I'm not the first to take the plunge at Aniket's. Joaquin Carvel already posted a poem over there. I know that most of you are familiar with Joaquin's poetry. But if, by chance, you aren't, then you're going to want to remedy that. Like fast. You can check out his blog, but I'd also highly recommend buying a copy of his poetry collection, Blood & Irony, either in book form or for the Kindle ($0.99? Really??). Treat yourself. Spring deserves some beautiful poetry.
On the fiction front, Stephen Parrish's debut novel, The Tavernier Stones, can be pre-ordered before its May 1st publication date. And now I'm going to let the reviewer from Library Journal take it away, because if I say anything nice about Steve, he'll just become more insufferable than he already is.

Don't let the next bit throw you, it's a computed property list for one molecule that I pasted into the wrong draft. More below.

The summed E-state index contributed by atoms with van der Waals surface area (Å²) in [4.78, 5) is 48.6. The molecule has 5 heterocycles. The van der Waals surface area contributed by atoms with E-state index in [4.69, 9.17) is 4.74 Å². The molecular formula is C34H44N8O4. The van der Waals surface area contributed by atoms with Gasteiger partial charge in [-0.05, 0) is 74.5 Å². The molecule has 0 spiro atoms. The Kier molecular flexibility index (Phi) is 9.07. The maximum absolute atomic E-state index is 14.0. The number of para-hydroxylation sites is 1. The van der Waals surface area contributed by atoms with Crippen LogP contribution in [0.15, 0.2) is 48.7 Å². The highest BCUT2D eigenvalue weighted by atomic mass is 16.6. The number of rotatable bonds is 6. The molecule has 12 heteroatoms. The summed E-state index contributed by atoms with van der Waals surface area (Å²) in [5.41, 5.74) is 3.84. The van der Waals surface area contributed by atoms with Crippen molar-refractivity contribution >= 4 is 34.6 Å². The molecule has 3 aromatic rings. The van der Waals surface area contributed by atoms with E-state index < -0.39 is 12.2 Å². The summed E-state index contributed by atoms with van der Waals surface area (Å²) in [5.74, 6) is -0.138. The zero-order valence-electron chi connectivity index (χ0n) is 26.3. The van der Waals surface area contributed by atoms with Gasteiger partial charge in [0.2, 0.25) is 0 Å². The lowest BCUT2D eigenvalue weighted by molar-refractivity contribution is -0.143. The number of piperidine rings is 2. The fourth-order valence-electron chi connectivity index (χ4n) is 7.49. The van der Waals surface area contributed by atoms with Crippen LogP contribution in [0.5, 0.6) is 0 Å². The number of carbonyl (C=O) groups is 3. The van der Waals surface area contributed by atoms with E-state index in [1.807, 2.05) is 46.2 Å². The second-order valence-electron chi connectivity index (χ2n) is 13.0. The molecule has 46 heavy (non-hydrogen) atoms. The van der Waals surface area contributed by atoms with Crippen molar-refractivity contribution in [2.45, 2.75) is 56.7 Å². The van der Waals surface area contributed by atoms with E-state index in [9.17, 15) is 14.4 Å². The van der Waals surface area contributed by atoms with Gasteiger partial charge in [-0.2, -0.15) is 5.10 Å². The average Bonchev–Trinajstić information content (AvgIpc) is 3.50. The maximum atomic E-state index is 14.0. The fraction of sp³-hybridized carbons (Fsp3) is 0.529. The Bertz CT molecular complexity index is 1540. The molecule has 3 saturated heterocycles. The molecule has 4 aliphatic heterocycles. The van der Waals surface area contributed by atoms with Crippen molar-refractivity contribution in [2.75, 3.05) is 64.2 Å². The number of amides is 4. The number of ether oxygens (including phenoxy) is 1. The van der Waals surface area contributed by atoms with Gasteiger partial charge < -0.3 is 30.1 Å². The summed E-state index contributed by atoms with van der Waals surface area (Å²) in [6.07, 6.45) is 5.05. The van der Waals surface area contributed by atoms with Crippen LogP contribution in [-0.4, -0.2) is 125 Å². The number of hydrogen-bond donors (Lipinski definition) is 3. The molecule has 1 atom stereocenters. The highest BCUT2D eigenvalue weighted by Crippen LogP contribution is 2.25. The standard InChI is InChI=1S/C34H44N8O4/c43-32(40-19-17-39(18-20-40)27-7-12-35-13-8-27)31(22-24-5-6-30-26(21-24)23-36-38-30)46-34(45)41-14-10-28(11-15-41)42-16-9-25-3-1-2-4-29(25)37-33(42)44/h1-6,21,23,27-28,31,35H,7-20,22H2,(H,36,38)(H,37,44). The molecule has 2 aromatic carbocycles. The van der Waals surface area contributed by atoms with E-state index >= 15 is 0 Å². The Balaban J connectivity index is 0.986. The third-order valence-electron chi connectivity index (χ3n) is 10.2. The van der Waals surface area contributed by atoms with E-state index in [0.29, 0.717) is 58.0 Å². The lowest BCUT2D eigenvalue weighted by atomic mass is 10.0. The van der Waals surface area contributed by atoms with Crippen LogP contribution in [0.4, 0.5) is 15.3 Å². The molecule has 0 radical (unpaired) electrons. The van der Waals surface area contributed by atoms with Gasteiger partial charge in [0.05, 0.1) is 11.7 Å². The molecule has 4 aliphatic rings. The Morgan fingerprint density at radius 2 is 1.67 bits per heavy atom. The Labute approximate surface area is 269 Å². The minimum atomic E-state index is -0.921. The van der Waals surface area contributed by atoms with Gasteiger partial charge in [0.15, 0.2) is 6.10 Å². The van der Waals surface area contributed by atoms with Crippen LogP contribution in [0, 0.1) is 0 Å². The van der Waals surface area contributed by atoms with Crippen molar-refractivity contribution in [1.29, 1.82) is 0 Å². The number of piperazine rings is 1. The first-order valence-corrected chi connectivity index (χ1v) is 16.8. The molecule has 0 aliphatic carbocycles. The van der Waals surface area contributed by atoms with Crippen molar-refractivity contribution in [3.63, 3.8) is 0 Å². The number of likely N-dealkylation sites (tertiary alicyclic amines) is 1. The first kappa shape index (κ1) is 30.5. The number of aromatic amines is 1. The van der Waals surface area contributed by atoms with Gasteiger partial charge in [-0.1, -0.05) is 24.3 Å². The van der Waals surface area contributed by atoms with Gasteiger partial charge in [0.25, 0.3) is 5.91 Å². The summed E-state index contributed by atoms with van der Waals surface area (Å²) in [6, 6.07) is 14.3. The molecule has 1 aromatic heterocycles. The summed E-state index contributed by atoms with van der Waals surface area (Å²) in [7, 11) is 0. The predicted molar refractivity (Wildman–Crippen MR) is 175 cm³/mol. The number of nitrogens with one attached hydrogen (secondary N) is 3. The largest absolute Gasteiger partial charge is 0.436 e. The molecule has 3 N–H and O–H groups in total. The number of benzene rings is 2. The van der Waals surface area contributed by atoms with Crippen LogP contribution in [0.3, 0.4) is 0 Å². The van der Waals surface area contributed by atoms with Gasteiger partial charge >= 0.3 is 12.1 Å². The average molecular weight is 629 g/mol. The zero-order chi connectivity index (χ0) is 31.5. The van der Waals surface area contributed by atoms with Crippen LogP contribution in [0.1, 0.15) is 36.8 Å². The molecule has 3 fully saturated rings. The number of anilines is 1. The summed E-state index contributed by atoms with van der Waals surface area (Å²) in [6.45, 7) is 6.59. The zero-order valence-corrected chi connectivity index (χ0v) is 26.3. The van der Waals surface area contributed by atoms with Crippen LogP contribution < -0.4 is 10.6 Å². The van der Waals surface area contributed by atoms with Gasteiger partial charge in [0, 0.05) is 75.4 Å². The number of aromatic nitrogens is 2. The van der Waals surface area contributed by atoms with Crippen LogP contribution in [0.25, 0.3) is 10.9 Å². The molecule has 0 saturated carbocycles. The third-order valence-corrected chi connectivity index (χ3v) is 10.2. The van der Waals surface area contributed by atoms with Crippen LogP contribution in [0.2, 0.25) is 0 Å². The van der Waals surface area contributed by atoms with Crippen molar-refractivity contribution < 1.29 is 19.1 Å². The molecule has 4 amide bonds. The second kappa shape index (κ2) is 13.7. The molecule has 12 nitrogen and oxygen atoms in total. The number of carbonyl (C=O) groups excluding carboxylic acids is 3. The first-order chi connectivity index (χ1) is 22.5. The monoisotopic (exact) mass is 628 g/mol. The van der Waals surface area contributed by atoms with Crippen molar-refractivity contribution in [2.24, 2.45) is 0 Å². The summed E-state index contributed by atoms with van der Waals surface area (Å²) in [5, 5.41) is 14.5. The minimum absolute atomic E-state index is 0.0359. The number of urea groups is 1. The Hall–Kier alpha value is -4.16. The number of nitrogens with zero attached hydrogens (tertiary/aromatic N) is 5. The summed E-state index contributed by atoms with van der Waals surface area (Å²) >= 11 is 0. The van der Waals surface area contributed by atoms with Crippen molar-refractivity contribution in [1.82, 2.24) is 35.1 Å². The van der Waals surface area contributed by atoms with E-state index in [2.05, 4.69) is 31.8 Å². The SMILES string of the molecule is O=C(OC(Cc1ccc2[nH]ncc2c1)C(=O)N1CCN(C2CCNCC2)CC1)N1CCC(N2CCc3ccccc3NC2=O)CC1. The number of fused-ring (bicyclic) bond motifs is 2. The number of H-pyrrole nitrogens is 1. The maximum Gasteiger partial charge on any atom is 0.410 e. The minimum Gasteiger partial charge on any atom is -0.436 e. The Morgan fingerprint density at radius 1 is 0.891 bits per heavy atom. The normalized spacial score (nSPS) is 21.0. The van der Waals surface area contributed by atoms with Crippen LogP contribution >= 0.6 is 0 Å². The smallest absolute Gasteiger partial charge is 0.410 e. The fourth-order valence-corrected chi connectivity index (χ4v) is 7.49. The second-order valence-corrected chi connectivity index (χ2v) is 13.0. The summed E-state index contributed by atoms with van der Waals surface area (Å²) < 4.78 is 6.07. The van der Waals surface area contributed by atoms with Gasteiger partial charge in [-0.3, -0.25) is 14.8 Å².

L.J.: A reader wouldn't expect to find an Amish protagonist in an artifact adventure/thriller, but Parrish gives us exactly that in his debut novel. Cartographer John Graf, shunned by his Amish community for pursuing higher education, becomes embroiled in a mystery when the remains of 17th-century mapmaker Cellarius, the subject of centuries-old conjecture, emerge from a German bog. The discovery of his corpse and a ruby clutched in his death grip gives credence to the existence of the fabled Tavernier Stones, a cache of the world's most prized missing jewels. Graf joins forces with a gemologist-turned-grifter to solve a puzzle Cellarius encoded into his final and most famous map. As Graf approaches the solution, his life seems to unravel. Of course, Team Graf is not alone in its pursuit, and each treasure hunter has a story. VERDICT Parrish offers enough detail concerning cartography, cryptography, gemology, and Amish culture to satisfy the most rapacious fact junkie, and the puzzle is clever and the action plausible. If his subsequent novels are researched to the same degree, he could claim a legitimate position among the notables of this genre.